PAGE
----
January 3, 1939
Conditions beat Reds at Middlesbrough.
Liverpool went to Cleveleys today to have a tonic for Saturday’s FA Cup-tie against Luton Town at Anfield. The trip was not in the nature of special training, but more for a rest after their strenuous holiday programme in which they have played five matches in ten days.
There is little doubt but that Jim Harley will be fit, and Arthur Riley and Tommy Cooper will in all probability be available. All these players were in the Cleveleys party with Mr. William Harvey Webb, Mr. Stanley Ronald Williams and the manager, Mr. George Kay.
Willie Fagan and Matt Busby both suffered from ankle knocks, but they are not serious.
Golf will be the chief recreation, with plenty of long sea walks.
Liverpool needed the rest after the gruelling they received at Ayresome Park yesterday, when Middlesbrough beat them 3-0 on a ground which was a positive quagmire.
In the opening half, Liverpool more than held their own, but they lacked the finishing quality. Jack Balmer missed two glorious openings – one when he had only Nash to beat.
The ground became churned up, and in the second half Middlesbrough had it all their own way. They pressed almost continuously, and might have added to the goals taken by Milne and Fenton (2) had there been more team thought near goal.
Peter’s good debut.
There was one gratifying point so far as the Reds were concerned. This was that Keith Peters, the young Port Sunlight boy proved himself a useful deputy at full-back. He was one of the few players to succeed.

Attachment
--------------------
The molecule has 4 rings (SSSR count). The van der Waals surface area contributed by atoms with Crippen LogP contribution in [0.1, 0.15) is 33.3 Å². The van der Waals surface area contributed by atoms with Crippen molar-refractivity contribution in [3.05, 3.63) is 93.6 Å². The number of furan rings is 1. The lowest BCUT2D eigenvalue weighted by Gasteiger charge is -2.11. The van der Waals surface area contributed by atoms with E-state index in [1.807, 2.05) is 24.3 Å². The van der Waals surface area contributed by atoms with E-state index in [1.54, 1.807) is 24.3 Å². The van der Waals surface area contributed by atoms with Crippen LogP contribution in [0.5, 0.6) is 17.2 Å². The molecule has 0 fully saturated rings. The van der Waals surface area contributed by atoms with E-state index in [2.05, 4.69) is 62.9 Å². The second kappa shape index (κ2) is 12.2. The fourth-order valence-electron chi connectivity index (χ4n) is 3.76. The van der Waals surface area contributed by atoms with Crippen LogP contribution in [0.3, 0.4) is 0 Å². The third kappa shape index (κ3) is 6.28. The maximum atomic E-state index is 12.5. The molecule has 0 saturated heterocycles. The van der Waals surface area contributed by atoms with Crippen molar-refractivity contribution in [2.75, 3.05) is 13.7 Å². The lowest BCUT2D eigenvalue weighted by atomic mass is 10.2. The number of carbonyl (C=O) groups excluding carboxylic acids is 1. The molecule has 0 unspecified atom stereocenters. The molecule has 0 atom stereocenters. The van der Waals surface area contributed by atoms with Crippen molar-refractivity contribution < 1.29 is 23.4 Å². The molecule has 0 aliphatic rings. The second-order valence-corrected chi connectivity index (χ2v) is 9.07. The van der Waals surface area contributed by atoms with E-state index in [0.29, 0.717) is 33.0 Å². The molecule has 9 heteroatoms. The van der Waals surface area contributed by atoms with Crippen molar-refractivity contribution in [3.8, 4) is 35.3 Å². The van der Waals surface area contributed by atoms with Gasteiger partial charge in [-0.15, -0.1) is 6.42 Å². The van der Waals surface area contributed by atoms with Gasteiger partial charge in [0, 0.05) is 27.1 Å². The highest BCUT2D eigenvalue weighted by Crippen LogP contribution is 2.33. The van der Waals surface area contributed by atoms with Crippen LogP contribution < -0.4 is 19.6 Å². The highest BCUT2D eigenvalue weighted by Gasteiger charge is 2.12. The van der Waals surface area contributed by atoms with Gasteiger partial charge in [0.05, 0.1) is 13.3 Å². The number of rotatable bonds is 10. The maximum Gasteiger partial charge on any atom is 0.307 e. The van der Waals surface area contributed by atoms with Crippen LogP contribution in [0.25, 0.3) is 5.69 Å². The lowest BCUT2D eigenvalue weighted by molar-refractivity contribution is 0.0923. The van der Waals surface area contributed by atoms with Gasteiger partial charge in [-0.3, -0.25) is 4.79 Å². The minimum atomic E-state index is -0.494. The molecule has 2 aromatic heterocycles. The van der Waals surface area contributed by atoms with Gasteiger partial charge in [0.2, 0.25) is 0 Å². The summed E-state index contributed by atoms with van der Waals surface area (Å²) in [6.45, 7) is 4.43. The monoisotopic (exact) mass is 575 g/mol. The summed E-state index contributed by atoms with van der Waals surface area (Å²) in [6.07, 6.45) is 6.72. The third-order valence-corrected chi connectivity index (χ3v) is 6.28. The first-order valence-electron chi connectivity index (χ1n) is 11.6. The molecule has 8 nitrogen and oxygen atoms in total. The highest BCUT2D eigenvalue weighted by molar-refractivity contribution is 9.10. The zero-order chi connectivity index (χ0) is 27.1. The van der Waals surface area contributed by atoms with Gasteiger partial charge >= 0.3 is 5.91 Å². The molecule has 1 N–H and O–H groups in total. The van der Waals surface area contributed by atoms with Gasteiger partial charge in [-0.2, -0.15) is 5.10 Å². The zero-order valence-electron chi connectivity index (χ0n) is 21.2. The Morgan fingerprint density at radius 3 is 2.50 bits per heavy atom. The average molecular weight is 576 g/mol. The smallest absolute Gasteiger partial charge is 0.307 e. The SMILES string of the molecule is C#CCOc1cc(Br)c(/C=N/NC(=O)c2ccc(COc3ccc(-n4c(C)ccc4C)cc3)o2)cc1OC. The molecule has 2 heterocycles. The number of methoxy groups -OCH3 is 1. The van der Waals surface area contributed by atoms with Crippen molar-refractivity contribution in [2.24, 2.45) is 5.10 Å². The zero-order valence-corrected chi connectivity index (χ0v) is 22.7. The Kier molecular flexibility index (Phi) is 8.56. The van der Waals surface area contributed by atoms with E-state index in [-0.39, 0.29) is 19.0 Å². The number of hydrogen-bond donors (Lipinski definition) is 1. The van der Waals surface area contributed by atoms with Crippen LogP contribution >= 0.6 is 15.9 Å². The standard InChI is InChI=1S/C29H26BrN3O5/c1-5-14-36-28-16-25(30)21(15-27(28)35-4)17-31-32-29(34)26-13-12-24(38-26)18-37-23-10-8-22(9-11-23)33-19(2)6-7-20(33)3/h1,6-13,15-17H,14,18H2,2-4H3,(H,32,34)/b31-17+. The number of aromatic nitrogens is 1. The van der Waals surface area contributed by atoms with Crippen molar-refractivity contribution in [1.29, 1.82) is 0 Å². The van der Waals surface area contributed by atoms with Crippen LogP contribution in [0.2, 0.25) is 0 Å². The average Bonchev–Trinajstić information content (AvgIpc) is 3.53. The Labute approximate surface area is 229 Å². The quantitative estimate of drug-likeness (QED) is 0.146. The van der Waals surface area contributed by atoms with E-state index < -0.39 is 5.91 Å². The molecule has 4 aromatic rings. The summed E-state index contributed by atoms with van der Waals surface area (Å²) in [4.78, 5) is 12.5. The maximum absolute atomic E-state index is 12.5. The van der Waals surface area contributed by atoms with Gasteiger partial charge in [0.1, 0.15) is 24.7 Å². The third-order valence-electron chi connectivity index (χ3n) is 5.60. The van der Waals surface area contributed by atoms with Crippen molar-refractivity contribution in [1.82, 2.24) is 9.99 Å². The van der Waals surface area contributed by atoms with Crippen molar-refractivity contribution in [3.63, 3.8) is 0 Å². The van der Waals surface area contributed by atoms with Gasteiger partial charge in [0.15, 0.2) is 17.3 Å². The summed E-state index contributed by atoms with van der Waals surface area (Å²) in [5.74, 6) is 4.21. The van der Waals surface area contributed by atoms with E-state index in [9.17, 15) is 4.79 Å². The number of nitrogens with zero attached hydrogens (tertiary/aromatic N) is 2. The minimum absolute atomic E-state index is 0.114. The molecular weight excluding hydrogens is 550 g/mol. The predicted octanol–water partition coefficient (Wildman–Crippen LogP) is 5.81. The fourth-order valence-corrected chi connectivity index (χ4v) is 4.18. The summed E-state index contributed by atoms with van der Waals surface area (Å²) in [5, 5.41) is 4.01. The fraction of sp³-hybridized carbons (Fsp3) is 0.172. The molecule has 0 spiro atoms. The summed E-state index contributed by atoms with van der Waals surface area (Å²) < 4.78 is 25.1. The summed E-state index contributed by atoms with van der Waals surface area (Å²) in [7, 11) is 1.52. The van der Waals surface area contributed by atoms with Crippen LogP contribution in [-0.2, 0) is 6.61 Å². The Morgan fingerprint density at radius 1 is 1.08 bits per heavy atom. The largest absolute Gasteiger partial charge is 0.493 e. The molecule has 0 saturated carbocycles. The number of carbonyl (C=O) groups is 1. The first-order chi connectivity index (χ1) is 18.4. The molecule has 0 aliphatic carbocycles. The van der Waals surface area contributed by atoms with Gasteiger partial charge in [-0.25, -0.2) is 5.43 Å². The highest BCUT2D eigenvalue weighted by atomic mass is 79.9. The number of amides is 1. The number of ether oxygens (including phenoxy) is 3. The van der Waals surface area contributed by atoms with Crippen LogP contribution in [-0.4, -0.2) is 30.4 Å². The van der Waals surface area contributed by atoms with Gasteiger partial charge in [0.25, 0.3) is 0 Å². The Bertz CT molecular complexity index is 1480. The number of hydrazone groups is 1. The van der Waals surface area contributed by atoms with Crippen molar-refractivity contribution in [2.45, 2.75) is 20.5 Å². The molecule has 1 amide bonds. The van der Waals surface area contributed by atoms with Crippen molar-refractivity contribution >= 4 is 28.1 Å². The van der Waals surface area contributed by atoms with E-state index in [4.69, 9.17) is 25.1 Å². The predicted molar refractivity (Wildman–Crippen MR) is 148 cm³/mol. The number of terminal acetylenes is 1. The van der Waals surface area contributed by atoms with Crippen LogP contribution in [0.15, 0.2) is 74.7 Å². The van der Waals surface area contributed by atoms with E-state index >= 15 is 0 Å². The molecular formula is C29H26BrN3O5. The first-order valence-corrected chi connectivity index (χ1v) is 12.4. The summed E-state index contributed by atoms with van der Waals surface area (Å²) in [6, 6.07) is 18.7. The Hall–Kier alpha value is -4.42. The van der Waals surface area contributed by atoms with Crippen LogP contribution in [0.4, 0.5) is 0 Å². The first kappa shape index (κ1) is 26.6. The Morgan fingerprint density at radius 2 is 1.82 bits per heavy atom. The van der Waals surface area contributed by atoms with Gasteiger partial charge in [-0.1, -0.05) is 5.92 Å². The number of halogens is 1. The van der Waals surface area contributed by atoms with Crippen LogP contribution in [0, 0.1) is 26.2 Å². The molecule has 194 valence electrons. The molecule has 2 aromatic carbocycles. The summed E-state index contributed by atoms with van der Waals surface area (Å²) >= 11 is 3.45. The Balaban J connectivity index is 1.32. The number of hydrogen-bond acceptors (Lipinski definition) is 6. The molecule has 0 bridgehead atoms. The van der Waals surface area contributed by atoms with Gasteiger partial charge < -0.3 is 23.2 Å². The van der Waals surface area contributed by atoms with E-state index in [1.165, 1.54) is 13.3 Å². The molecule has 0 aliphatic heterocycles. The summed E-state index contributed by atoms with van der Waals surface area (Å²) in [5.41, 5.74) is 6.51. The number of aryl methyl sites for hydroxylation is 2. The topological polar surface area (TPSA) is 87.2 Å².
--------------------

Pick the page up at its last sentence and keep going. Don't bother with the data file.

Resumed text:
He was often beaten in the close tackle, but his positional play was good, and he used the ball as well as any player on the field.
Bernard Ramsden, too, did well, but Tom Bush, after a fine first half was too often drawn into a false position later on, and being unable to turn in the mud, Fenton had a royal time.
All four wing half-backs were excellent, in fact, it was they who dictated the way the game should run. Matt Busby and James McInnes were always working to a definite end, but the forwards did not respond well. Fagan was a worker, but Phil Taylor faded out after being a real menace in the early stages. Balmer had one of his poorest days.
It was staying power as much as anything else which enabled a clever ‘Borough to enhance their home record.
While the grounds remain as they are, it is incumbent on the Liverpool players to keep the ball moving about. It is the easiest and most effective way. Middlesbrough did it.
(Evening Express: January 3, 1939)